Moldovan Justice under the Heel of Maia Sandu

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Cristian RUSSU
The PAS regime is rapidly clearing out the remaining untapped areas in the justice system, demanding full loyalty from judges and prosecutors and doing whatever it wants on the way to achieving absolute power.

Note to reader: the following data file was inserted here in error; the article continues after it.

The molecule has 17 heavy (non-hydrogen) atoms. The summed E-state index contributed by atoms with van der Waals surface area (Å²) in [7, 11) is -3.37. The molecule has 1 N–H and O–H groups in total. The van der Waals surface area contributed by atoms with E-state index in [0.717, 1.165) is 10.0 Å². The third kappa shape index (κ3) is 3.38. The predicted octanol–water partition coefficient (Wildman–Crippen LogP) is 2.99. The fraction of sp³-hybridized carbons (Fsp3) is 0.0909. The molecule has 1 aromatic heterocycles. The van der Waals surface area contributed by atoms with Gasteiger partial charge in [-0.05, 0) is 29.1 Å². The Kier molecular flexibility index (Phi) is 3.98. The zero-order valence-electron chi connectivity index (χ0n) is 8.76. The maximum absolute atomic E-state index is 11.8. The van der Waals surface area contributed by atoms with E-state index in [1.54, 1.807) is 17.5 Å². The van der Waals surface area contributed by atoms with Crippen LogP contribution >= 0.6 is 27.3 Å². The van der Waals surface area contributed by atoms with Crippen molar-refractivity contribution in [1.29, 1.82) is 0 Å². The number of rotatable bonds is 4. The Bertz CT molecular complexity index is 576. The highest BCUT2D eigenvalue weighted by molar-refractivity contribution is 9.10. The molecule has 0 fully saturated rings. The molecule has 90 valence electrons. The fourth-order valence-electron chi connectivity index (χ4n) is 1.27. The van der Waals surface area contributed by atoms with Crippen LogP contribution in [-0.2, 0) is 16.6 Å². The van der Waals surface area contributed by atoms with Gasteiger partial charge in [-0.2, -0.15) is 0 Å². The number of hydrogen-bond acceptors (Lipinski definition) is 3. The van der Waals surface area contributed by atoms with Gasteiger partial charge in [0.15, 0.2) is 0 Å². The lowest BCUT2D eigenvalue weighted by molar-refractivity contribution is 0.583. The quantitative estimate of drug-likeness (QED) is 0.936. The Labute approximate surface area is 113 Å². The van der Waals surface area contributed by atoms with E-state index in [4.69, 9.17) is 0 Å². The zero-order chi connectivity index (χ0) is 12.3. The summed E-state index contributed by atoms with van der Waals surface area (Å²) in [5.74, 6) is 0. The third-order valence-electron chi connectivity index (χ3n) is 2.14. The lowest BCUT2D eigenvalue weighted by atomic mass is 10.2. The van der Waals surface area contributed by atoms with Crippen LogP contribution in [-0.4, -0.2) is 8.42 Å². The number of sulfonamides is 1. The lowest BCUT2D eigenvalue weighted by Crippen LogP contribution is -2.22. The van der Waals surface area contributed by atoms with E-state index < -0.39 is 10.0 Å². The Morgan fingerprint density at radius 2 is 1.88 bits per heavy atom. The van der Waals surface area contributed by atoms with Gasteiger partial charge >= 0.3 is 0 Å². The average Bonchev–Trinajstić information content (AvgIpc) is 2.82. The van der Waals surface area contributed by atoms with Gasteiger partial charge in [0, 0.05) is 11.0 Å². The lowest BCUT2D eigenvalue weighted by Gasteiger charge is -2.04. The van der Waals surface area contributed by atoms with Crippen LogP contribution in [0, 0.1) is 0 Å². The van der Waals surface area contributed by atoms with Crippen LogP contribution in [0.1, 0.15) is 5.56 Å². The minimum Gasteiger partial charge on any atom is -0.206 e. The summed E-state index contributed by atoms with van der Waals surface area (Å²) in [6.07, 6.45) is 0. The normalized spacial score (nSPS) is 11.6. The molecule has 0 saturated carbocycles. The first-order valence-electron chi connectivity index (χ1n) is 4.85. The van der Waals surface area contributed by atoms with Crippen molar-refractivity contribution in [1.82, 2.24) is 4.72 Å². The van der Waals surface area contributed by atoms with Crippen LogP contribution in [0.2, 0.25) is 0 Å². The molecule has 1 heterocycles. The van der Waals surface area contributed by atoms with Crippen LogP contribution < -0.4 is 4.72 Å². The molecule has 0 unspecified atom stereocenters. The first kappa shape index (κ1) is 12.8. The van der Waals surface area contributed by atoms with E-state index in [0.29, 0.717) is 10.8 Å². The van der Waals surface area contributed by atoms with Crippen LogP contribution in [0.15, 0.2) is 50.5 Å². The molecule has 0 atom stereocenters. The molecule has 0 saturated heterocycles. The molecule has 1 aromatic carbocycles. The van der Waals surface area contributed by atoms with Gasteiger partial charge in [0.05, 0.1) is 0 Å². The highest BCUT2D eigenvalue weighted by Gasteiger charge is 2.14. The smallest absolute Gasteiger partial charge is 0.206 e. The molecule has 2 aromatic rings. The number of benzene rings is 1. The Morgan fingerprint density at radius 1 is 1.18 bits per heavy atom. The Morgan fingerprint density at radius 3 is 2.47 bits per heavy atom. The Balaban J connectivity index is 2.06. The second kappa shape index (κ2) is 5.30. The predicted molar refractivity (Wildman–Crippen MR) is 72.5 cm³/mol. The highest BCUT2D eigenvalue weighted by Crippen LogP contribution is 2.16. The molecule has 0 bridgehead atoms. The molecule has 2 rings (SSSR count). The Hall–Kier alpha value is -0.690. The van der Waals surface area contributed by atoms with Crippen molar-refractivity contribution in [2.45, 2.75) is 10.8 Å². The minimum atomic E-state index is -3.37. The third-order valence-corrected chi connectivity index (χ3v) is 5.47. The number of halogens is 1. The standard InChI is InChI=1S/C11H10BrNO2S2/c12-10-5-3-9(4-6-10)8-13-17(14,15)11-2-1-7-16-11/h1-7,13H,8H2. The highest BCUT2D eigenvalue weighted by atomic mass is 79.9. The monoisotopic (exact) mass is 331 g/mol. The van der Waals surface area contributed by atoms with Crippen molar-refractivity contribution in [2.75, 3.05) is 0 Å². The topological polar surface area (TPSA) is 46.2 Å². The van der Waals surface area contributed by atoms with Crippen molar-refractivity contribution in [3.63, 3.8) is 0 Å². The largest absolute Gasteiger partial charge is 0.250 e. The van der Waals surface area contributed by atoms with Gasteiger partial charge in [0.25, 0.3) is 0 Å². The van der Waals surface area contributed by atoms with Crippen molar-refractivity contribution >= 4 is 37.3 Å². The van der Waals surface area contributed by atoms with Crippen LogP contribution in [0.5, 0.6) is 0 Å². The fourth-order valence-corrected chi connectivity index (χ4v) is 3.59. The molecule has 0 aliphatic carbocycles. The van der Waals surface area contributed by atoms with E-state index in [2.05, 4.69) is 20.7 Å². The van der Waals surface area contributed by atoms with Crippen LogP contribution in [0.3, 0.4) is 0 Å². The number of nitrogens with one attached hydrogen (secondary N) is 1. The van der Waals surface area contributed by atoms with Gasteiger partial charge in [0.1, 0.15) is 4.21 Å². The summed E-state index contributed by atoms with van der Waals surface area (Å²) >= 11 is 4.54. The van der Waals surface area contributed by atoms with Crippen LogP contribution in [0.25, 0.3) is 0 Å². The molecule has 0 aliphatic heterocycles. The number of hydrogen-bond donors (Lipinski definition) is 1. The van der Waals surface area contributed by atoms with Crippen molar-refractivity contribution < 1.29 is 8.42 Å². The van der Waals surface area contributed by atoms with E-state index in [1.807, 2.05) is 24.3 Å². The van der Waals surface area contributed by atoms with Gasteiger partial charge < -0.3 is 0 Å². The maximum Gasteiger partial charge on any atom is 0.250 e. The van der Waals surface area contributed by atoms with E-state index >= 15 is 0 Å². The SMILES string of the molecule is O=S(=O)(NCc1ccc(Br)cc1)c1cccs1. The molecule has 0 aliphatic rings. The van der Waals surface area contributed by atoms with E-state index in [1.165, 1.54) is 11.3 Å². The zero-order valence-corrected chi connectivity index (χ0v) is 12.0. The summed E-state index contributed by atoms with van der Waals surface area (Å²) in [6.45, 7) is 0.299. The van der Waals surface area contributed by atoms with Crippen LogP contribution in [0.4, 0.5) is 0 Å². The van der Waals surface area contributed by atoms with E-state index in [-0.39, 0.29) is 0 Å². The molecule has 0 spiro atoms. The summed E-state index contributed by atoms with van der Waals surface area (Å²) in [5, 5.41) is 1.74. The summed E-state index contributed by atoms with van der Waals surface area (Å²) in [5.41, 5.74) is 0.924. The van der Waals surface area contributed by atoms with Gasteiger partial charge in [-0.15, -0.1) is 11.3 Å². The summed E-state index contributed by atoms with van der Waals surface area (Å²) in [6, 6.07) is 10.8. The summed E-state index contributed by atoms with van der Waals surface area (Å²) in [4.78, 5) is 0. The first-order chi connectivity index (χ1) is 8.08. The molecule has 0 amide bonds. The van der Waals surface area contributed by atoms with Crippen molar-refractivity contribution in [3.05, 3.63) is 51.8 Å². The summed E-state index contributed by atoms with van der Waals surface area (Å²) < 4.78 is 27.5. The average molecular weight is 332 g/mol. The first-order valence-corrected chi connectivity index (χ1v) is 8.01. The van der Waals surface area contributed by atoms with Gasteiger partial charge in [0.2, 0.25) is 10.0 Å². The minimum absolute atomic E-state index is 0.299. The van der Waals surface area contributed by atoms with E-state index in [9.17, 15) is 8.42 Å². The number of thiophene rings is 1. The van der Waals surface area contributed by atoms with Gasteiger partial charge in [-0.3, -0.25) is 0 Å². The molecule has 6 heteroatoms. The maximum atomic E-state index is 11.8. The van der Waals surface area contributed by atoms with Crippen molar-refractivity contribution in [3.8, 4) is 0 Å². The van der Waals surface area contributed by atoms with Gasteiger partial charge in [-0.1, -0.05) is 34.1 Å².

A month after timid attempts at self-assembly of judges who disagreed with the authoritarian methods of the current regime, the regime launched a decisive counterattack and actually achieved the capitulation of the remaining spots of disloyalty in the judicial system. Today, few people doubt that the authorities will continue to go ahead in establishing full control over all areas of the country’s life, not disdaining either the violation of the principles of the rule of law or the complete disregard for the opinion of the opposition and society. Moreover, the base political traits are more and more clearly manifested in the behavior of the top, and many decisions are often taken banally based on revenge and a thirst for the speedy removal of unwelcome people. First of all, after the notorious general meeting of judges, the parliament made three appointments (not from among the judges) to the Superior Council of Magistrates, “restoring” its functionality in such a simple way. The remarks of local and international legal experts that the SCM would be illegitimate in such a composition, and all its resolutions would be dubious, were simply brushed aside. Further, in order to prevent judges who failed pre-vetting from appealing the results of the review and delaying the subordination of the judiciary, this same pre-vetting board was given the power (again through parliament) to independently determine in which cases the decisions of the Supreme Court of Justice should be enforced. In fact, the MPs created a legal precedent, when a temporary agency that does not have the status of a judicial body is entitled to ignore rules of the court, moreover, of the supreme level. Speaking politically, the ruling majority opens more and more “Overton Windows” through controlled MPs. In the meantime, our entire “progressive public” and a bunch of NGOs that have been grafting grants for decades seem to keep mum. Judges who tried to avoid a “mopping up” through the pre-vetting board, or who refused to execute dubious decisions in the pocket justice bodies, were “thrown a lasso”, by a resolution of the Commission for Emergency Situations, forbidding them to quit. It is impossible to call such a step otherwise than an attempt to take judges hostage. Minister of Justice Veronica Mihailov-Moraru cynically motivated its adoption by the “public interests” and the need to continue “consideration of high-profile corruption cases.” Although in this particular case, conscience (or, rather, fear for own reputation) forced one of the new SCM members, Alexandru Postica, who was employed for a long time as a human rights expert in Promo-LEX, to ask for the cancellation of the relevant resolution of the Commission for Emergency Situations to avoid questions about the legality decisions of “forcibly held” judges. But do not think that this is an attempt to put a spoke in the wheels of the regime’s anti-democratic policy. It looks more like a desire to create a comfortable environment for the implementation of decisions from above. This is confirmed by the attempt of the agency by self-governing judges to challenge the constitutional nature of the provisions of the Law on SCM, requiring its members to recuse in circumstances that exclude their participation in the consideration of the issue or raise doubts about their objectivity. The thing is that if these requirements are met, the Superior Council of Magistrates becomes invalid, since its meetings are duly convened in the presence of at least two-thirds of the members who are not in conflict of interest. Thus, former human rights activists considered it necessary to protect themselves from possible remorse, realizing what they have to do. Especially when we have an example of leaked correspondence between ex-Minister of Justice Sergiu Litvinenco and members of the Supreme Council of Prosecutors. Apparently, new attempts of joint opposition of judges to reforms in justice are not expected, since today’s general meeting revised their plans with the adoption of a statement on the situation in the judiciary, agreeing to elect members of the SCM only from among those who passed the assessment of the pre-vetting board. Hence, we can consider this issue with the Superior Council of Magistrates closed. However, the main success of the authorities in the total mopping up of the justice became the removal of Domnica Manole, Head of the Constitutional Court, who has much spoiled the nerves of the ruling party in recent months. It was surprising, but Manole (perhaps out of revenge on Maia Sandu’s entourage for unflattering comments about her mental abilities) at the end of her mandate cut down almost all the government’s initiatives. First, we are talking about delaying the procedure for recognizing the Sor Party unconstitutional through a request for the opinion of the Venice Commission. Since the end of the year, PAS has repeatedly predicted a positive court rule on this issue. First, it was expected in early spring, then the dates shifted to May, but dun is in the mire. Further, in early April, the court ruled that the resolutions of the Supreme Court of Justice were binding on the pre-vetting board, nullifying the regime’s efforts to prevent failed judges from challenging the decisions of the assessment board and angered Olesea Stamate, the chief lawyer of the ruling party. The last straw was the verdict of the Constitutional Court dated April 11 regarding the verification of the constitutional nature of the ban on wearing the St. George ribbon in Moldova and assigning it a symbol of military aggression. As you remember, in last May, the socialists failed to challenge this law. And now, having suddenly become the last stronghold of legality, Domnica Manole took and revised that decision, stipulating the permit to wear the St. George ribbon, otherwise than to promote war. This trick hit the image of the party in power in its demonstrative anti-Russian actions, and also rallied the opposition, which leaders announced their intention to wear the ribbon at the marches on 9 May. Thereafter, the ruling regime did not beat around the bush and, at the end of Manole’s mandate; it appointed Nicolae Rosca, former lawyer Maia Sandu and father of her current adviser Olga Rosca, as the head of the Constitutional Court. Nicolae Rosca step up to the plate in 2020 by voting for the recognition of the agreement on the allocation of a Russian 200-million euros loan as unconstitutional. Then he publicly stated “Moldova would not die” without this loan, which was agreed upon by the then President Igor Dodon. The Minister of Justice unequivocally replied to soft attempts by journalists to question this appointment that there were, of course, no reasons to doubt the impartiality of the new Chair of the Constitutional Court. Thus, this most important institution in our official system was also captured by the ruling party. After such a blow, we can safely say that the entire national judicial system got a deep knockout. In the near future, we should expect a review of all those decisions that were taken by the Constitutional Court in its previous composition: both regarding the St. George ribbon and the ban on the Sor Party. The verdict of the Appeals Chamber on the recognition of the sentence against Ilan Sor only confirmed these predictions. The only limit in establishing absolute control over the judiciary system and the prosecutor’s office remains internal strife in the ruling party, which Maia Sandu apparently has not been able to stop in recent months.